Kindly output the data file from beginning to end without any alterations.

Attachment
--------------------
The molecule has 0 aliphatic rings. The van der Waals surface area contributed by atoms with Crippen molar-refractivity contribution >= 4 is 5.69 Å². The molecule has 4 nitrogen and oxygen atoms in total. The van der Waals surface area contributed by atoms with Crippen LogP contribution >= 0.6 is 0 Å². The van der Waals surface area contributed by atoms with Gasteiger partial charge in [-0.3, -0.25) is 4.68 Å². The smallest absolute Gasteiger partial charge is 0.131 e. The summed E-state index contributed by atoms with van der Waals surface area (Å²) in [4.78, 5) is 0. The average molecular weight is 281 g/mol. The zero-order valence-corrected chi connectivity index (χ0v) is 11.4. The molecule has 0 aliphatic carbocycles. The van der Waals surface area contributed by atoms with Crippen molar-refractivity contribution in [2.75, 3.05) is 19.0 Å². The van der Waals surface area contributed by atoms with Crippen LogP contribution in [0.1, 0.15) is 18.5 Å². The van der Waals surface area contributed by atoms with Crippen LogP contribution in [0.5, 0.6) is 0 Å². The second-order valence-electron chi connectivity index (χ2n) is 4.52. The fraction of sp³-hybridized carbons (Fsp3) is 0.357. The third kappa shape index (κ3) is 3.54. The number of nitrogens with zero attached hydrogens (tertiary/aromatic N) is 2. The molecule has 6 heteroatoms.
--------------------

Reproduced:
The molecule has 0 aliphatic rings. The van der Waals surface area contributed by atoms with Crippen molar-refractivity contribution >= 4 is 5.69 Å². The molecule has 4 nitrogen and oxygen atoms in total. The van der Waals surface area contributed by atoms with Crippen LogP contribution >= 0.6 is 0 Å². The van der Waals surface area contributed by atoms with Gasteiger partial charge in [-0.3, -0.25) is 4.68 Å². The smallest absolute Gasteiger partial charge is 0.131 e. The summed E-state index contributed by atoms with van der Waals surface area (Å²) in [4.78, 5) is 0. The average molecular weight is 281 g/mol. The zero-order valence-corrected chi connectivity index (χ0v) is 11.4. The molecule has 0 aliphatic carbocycles. The van der Waals surface area contributed by atoms with Crippen molar-refractivity contribution in [2.75, 3.05) is 19.0 Å². The van der Waals surface area contributed by atoms with Crippen LogP contribution in [0.1, 0.15) is 18.5 Å². The van der Waals surface area contributed by atoms with Crippen LogP contribution in [0.5, 0.6) is 0 Å². The second-order valence-electron chi connectivity index (χ2n) is 4.52. The fraction of sp³-hybridized carbons (Fsp3) is 0.357. The third kappa shape index (κ3) is 3.54. The number of nitrogens with zero attached hydrogens (tertiary/aromatic N) is 2. The molecule has 6 heteroatoms.